- How you feel about your career: Only 34 percent of closeted gay men feel satisfied with their rate of promotion versus 61 percent of those who are out. And closeted LGBTs are 73 percent more likely to say they intend to leave their companies within three years than those who are out.

The pressure is mounting on companies to understand these dynamics. More and more, successful firms are realizing the value of having open, LGBT-friendly environments. We’re at a point now where for major corporations in the United States, being LGBT-friendly is the politically and strategically correct thing to do.

So how do you know?

The HRC’s Corporate Equality Index (CEI) is a good place to start your research, but it is an imperfect buyer’s guide. For example, in 2011, it listed 337 businesses as achieving 100 percent corporate equality, up from 305 in 2010. However, though the CEI is a good tool, if you are taking into account a company’s broad treatment of LGBT people, it ought not be your only resource.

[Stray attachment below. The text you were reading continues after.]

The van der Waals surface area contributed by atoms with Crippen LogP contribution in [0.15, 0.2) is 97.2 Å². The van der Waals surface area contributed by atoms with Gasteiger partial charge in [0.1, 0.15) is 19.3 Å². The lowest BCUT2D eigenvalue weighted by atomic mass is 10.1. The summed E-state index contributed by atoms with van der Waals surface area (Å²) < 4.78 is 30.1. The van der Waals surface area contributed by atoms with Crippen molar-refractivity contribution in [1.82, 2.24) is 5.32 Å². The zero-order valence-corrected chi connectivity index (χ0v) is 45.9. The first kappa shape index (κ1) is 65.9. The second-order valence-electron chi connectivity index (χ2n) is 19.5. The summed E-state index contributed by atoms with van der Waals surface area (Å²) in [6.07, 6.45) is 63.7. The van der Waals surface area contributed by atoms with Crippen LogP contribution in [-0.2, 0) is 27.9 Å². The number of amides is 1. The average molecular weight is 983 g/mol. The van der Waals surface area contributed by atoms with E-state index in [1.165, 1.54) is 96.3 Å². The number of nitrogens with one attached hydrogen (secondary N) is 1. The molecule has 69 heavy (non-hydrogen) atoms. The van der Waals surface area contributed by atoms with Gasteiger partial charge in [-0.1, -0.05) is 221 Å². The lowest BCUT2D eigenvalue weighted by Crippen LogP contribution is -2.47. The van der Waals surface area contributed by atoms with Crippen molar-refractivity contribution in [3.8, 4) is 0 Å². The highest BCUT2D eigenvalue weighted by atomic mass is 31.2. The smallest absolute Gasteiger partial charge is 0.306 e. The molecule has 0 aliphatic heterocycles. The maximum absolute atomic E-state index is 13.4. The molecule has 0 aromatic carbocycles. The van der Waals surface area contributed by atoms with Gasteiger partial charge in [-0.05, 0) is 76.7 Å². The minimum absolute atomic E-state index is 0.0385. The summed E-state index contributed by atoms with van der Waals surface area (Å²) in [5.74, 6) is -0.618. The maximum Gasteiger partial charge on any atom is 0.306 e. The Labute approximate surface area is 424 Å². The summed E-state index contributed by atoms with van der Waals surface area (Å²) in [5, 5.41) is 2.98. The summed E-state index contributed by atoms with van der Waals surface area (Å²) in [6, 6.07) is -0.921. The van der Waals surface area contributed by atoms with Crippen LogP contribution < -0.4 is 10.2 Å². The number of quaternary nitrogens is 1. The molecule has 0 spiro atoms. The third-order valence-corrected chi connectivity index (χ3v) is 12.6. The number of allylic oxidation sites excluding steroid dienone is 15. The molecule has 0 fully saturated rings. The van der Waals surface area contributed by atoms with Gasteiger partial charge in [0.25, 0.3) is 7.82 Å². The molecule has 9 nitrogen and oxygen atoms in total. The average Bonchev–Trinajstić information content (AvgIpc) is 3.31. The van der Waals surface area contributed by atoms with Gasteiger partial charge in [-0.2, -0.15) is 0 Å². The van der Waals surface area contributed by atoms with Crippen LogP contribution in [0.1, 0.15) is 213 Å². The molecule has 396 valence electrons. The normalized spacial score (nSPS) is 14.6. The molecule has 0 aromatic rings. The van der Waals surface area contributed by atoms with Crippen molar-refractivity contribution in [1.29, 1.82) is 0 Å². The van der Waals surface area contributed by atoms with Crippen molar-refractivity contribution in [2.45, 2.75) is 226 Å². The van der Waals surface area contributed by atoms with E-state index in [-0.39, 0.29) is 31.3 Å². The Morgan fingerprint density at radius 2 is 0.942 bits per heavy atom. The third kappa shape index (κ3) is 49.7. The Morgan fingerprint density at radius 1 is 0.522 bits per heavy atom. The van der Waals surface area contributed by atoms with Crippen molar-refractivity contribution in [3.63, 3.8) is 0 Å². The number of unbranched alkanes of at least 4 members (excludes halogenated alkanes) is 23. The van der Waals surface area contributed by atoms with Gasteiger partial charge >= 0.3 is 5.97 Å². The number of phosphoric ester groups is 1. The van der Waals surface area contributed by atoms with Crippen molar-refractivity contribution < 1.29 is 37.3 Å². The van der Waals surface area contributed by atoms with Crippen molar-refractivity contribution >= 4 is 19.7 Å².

Consider the fact that while Target had a 100 percent CEI ranking last year, the corporation made substantial political donations to anti-LGBT candidates in state elections. The HRC threatened to reduce Target from 100 percent “not for the donation itself, but for failing to respond to significant community concerns.” In short, the CEI has no mechanism for dealing with corporate political donations or a number of other phenomena that could indicate the work conditions for LGBT people. As such it offers only a narrow window into the work environment at that company.

Thus when companies point to rankings such as the CEI as proof of their openness, it is important for us to question them, to dig deeper, to think hard about the reality of the work life for LGBT people. For example, one could certainly ask: how many of these 100 percent-ranked companies have openly gay senior executives? (Hint: zero.)

If studies tell us that openness at work is a good thing, but outing oneself on a resume could jeopardize even getting the job, this puts college students in a particularly tough position. Furthermore, if the metrics we have in place to judge companies are limited, where does that leave the LGBT job-seeking college student? And if we’re told to be out, but don’t see many out people at the top tier of companies, we get a mixed message.